Redundancy and Wordiness on ACT English

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Redundancy and Wordiness on ACT English

As you probably know by now, the ACT English section will test you on a variety of grammar rules and to maximize your ACT English score you must be able to understand and apply those rules. In addition to knowing various grammar rules, you must be able to use general strategies to pick the best choice when you are faced with more than one correct answer.

One of these strategies is that on the ACT, the golden rule is Shorter is better! The ACT tries to trick students by making answer choices unnecessarily wordy and redundant. Your goal is to pick out the shortest, grammatically correct answer that you can.

In this article we will talk about what exactly wordiness and redundancy are. We will show how the ACT tests wordiness and redundancy. We will also provide examples with full explanations.

Wordiness and Redundancy on ACT English

Redundancy and Wordiness on ACT English are considered grammatical errors in which extra words or phrases are unnecessarily added to the sentence. Wordy sentences can be convoluted and confusing, even if they are grammatically correct. Conciseness is highly valued skill for the ACT because succinctness makes a sentence easier to follow and understand.

On the ACT, the shortest grammatically correct sentence that expresses the information and meaning of the original sentence will always be the correct choice.

Incorrect:         Jessica invited me to a movie that was a very fun time.

Correct:           Jessica invited me to a very fun movie.

Both sentences are grammatically correct and contain the same information, but the second sentence is shorter and less wordy, and between these two choices will always be the correct answer on the ACT.

Incorrect:         I enjoy carrying a briefcase made out of leather.

Correct:           I enjoy carrying a leather briefcase.

Again, the meaning of the sentences is the same, but the shorter second sentence is better.

Wordiness strategy

Approach each question with a shorter is better mindset. When answering ACT English questions, consider the shortest choices first while keeping in mind that the shortest answer must also be grammatically correct while expressing the same information that a longer sentence would.

Plug your answer back into the original sentence to make sure the sentence is grammatically correct and the shorter choice does not create fragments or run-ons.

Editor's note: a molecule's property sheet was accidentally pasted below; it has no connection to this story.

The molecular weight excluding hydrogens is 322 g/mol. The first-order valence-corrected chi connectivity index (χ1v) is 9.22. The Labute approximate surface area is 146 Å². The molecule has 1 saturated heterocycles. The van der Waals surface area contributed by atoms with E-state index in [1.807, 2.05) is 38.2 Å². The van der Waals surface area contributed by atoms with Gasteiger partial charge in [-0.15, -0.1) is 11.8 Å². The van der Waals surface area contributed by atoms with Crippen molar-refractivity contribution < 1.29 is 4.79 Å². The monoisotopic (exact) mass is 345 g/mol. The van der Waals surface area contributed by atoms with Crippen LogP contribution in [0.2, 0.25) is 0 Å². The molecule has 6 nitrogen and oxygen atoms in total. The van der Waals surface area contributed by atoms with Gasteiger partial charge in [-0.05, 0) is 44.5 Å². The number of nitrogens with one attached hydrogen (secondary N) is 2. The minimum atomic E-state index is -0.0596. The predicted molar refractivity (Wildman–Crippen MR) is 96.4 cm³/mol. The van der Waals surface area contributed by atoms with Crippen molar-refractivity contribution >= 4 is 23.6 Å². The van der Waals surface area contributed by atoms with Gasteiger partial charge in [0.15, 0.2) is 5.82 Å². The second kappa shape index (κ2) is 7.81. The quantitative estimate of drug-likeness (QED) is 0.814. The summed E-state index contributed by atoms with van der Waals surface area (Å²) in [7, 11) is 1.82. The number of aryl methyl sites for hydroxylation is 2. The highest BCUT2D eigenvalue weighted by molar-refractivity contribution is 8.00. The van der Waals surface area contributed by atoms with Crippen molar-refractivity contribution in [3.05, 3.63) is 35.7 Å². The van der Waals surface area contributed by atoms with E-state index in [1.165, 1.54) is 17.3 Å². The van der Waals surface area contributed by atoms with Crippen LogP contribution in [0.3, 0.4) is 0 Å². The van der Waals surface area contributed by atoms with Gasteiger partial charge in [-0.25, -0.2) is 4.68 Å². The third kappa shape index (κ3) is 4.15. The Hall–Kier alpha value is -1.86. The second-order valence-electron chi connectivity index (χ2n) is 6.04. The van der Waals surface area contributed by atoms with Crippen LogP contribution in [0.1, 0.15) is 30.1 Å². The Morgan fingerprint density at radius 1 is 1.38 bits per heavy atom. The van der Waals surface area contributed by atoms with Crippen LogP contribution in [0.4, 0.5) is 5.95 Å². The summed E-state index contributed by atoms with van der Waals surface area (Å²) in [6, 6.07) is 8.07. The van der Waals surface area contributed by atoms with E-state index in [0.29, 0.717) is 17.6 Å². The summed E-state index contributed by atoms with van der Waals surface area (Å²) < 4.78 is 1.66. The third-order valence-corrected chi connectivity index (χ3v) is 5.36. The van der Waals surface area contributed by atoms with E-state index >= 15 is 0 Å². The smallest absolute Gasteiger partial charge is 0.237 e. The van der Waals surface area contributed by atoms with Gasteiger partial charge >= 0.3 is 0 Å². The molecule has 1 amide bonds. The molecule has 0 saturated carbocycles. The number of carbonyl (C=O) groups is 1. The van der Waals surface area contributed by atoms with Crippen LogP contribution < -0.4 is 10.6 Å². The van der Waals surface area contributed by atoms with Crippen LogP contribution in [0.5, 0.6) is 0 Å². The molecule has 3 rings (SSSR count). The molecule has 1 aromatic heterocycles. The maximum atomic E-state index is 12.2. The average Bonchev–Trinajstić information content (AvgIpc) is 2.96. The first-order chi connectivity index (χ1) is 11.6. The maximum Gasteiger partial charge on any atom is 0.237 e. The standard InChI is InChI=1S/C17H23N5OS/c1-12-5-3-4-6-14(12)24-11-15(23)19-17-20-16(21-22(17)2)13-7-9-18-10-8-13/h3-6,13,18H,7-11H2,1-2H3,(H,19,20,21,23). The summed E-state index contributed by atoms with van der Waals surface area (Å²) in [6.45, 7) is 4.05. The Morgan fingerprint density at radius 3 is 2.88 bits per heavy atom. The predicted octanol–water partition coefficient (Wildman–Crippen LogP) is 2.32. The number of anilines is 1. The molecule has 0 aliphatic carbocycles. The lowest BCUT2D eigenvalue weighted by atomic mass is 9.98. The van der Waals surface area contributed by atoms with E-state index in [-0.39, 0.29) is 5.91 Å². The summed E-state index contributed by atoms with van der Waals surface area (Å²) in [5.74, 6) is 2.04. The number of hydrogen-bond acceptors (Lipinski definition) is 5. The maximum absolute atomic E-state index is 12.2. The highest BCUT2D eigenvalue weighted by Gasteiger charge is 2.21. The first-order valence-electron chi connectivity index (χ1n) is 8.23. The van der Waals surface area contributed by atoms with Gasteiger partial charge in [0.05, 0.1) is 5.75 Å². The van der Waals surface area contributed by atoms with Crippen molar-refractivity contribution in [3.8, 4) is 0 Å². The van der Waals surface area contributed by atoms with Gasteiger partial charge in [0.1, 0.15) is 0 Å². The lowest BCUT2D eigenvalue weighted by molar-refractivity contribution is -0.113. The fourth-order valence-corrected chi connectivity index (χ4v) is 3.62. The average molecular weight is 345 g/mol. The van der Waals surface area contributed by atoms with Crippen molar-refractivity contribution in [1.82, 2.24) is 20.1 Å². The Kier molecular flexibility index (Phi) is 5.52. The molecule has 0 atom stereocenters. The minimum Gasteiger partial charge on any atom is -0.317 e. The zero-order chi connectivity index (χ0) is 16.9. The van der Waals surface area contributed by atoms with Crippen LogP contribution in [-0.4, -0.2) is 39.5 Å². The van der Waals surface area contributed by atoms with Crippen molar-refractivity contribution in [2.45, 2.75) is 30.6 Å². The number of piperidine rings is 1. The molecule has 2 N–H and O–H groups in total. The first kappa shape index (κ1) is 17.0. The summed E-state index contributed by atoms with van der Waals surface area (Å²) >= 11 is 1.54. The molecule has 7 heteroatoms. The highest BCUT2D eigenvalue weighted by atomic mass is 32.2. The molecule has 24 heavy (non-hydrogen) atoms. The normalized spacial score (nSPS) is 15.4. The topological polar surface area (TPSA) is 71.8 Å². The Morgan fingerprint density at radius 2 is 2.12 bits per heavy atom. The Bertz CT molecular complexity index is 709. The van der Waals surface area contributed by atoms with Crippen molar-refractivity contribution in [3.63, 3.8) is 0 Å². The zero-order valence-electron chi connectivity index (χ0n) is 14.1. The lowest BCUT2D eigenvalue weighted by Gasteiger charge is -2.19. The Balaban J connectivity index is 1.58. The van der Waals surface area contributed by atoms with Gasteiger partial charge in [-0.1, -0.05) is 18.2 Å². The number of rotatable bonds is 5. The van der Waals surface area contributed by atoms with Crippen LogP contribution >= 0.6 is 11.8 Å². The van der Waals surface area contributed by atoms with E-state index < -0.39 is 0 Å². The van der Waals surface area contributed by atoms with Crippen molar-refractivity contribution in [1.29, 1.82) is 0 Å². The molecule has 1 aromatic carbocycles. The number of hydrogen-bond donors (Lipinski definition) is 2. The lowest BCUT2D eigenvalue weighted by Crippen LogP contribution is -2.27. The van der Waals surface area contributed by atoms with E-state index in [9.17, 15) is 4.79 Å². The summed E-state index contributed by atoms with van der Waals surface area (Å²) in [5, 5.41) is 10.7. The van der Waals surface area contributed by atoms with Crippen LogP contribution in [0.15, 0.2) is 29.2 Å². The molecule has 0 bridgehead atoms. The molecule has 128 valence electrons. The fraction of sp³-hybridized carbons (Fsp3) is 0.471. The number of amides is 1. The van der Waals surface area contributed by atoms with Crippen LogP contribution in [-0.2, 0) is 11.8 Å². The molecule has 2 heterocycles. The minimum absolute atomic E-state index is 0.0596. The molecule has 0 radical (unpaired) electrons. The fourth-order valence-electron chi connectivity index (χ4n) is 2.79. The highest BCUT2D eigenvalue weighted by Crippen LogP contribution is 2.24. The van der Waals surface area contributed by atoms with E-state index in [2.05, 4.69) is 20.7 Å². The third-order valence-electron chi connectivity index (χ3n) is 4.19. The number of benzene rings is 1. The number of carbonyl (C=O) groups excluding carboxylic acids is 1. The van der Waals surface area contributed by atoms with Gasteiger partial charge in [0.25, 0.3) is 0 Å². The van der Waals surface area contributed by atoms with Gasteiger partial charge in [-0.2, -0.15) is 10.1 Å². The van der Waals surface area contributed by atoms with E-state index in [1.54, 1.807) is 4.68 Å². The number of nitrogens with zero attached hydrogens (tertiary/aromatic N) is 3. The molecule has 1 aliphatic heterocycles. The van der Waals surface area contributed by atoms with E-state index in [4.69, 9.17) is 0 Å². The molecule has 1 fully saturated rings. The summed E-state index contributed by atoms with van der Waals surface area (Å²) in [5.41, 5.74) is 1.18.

Let’s apply this strategy to an actual ACT example below.

ACT Example

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Explanation: Even if the original sentence looks perfectly correct to you, remember our rule that shorter is better while considering answer choices. Starting with the shortest answer choice – C, plug it back into the original sentence. After doing that you will find that the sentence is still grammatically correct and contains all the information of the original while being more concise. The original phrase “being the place” is not necessary.

ACT Example

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Explanation: In this type of question, you are asked what information can be deleted without altering the meaning of the sentence. In order to answer this type of question correctly, you have to consider all of the answer choices and determine if any choice can be obtained somewhere else in the sentence.

Choice A is incorrect – “thirty” is needed because it tells us how much experience she had.

Answer Choice B is incorrect – “and librarian” describes part of her job.

Choice D is incorrect – it tells us where she worked for thirty years

Choice C is correct – “in the field of education” is the same information that we get from the phrase “she worked as a teacher and librarian.” The only place where someone can be a teacher and a librarian is in the field of education, so this phrase is unnecessary to the meaning of the sentence. The correct answer is C.

ACT Example

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Explanation: Again, let’s start with the shortest answer. In this question, that would be choice D – omit the underlined phrase. Is the sentence still grammatically correct? Does it have the same meaning if we OMIT “As time goes by?” Yes!